New solar projects worldwide leave fossil fuels in the dust

China is way out in front of the United States in starting new solar energy projects.

Donald Trump and Republican energy officials might think they’re talking a good game with proposed boosts in offshore drilling, coal industry jobs, and tariffs on solar panels from China. But worldwide, the new energy construction projects and investment emphasis are concentrated in solar. And it’s a trend where China is far outpacing the United States.

The world installed 98 gigawatts of new solar power projects in 2017, more than the additions of coal, gas, and nuclear plants combined, according to a new report about global trends in renewable energy investment. The report is a joint effort of the United Nations Environment Programme, the Frankfurt School of Finance & Management in Germany, and Bloomberg New Energy Finance.

The report reflects not only a strong emphasis on solar energy but also the amount of investment money going into those projects, and where that money is coming from.

Trump has regurgitated tweets with threats about tariffs for weeks, renewing fears of a trade war with China. But as Think Progress put it, “We’re fighting the wrong trade battle with China. The future is clean energy.”

So even as Trump focuses on backward-looking energy sources like coal and backward-looking trade policies such as these latest tariff wars, the forward-looking Chinese have seized the initiative on the core job-creating industries of the future.

There are estimates that renewable energy options such as wind and solar could produce four times as many ongoing jobs as would a fossil fuel investment such as a natural gas power plant. As the report makes clear, the global energy map is changing, and where investors are putting their money is changing along with it — especially when it comes to the developing world.

Some key findings from the UN report:

  • Renewables accounted for a record 157 gigawatts of renewable power in 2017, up from 143 gigawatts in 2016. New fossil fuel capacity accounted for only 70 gigawatts last year. Solar alone accounted for 38 percent of the net new power capacity.
  • By far, the leading location for renewable energy investment in 2017 was China, which accounted for $126.6 billion in global total investment, the highest figure ever. Solar investment alone in China was $86.5 billion. In contrast, U.S. investment in all renewables fell by 6 percent from 2016 and totaled only $40.5 billion.
  • Costs for solar energy continue to fall. The benchmark cost of electricity for a photovoltaic panel project dropped to $86 per megawatt-hour, down 15 percent from a year earlier and down 72 percent since 2009. A fall in capital costs combined with efficiency improvements contributed to that price drop.
  • Global investment in renewable energy edged up two percent in 2017 to $279.8 billion. Since 2004, the cumulative investment is $2.9 trillion.
  • Although the total amount of energy coming from renewable resources is still dwarfed by that coming from fossil fuels, because of all of the existing energy infrastructure, it is growing. The proportion of world electricity generated by wind, solar, biomass, geothermal, and hydro power rose from 11 percent in 2016 to 12.1 percent in 2017. (Ten years ago, that all-renewables figure was five percent). While that doesn’t sound like much, solar has become the cheapest new form of energy in nearly 60 countries worldwide.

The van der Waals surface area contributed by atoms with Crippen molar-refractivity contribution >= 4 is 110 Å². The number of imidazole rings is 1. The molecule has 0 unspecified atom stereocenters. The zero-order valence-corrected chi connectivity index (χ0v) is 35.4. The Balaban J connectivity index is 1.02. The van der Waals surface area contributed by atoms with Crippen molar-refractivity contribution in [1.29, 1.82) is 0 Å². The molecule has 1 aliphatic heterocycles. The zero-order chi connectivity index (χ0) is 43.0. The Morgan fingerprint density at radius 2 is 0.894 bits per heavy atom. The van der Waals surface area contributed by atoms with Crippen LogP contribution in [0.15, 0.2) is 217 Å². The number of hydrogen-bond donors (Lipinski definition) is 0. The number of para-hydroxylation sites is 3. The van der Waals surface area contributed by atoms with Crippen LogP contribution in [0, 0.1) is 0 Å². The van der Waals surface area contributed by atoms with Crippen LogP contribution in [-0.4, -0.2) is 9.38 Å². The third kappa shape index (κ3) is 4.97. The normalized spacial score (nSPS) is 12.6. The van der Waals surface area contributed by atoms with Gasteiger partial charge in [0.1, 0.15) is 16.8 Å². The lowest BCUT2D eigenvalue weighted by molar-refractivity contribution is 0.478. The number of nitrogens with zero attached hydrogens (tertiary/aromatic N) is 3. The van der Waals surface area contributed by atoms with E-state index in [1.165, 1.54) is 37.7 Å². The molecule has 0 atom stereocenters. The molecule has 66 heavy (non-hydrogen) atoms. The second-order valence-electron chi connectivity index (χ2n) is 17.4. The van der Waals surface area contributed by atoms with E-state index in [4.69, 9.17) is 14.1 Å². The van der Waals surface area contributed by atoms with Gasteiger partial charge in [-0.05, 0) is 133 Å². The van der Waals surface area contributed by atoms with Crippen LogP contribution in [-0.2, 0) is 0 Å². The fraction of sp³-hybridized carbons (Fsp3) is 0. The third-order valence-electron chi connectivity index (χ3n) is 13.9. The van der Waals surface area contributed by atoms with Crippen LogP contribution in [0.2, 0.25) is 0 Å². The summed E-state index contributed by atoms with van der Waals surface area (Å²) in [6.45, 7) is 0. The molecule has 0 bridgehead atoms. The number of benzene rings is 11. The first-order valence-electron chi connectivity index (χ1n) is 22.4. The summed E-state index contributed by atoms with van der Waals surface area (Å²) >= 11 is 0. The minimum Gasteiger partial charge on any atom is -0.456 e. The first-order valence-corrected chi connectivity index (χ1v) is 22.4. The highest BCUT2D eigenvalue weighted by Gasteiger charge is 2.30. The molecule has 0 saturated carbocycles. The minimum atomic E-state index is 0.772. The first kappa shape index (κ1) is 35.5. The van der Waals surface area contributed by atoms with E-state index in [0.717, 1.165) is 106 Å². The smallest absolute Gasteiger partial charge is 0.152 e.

• The added contribution of more renewable energy from 11 percent to 12.1 percent of all power had the effect of preventing the emission of 1.8 gigatons of carbon dioxide. That’s roughly the same amount produced by the entire U.S. transportation system.
  • The biggest investments in renewable energy came from the developing world. Developing economies, including China, Brazil, and India, committed $177 billion to renewables, a hike of 20 percent, while investments from developed countries were down 19 percent.
  • The future of investments in renewables could be changing, as developed countries have started dropping government price supports, while countries with developing economies, such as Mexico and countries in the Middle East, are providing more support.

The foreword to the UN report singled out China as the leader.

China has been the leading destination for renewable energy investment, accounting for 45 percent of the global investment. The country has initiated 13 offshore wind projects, which in addition to reducing emissions will generate jobs in all stages of construction and operation. This demonstrates the potential for renewable energy to fight climate change and boost economic growth.

China also became the largest buyer of electric vehicles. The Chinese bought 2 ½ times as many electric cars as did car buyers in the U.S.

Of course, China still remains the world’s largest emitter of greenhouse gases, due to its sheer size, population, and traditional reliance on coal and other fossil fuels. Overall worldwide, carbon dioxide levels in the atmosphere reached 406.5 parts per million in 2017, up 2.3 ppm from 2016. And 2017 was the second hottest year on record.

Still, the report’s authors recognize the renewables movement as positive and groundbreaking. Said Erik Solheim, the head of the UN Environment Programme and one of the report’s authors: “The extraordinary surge in solar investment shows how the global energy map is changing and, more importantly, what the economic benefits are of such a shift. Investments in renewables bring more people into the economy, they deliver more jobs, better quality jobs, and better paid jobs. Clean energy also means less pollution, which means healthier, happier development.”

Too bad that Republican leaders in the U.S. are still sticking their heads in the oil-soaked sand.

Originally posted on Daily Kos on April 15, 2018.

 

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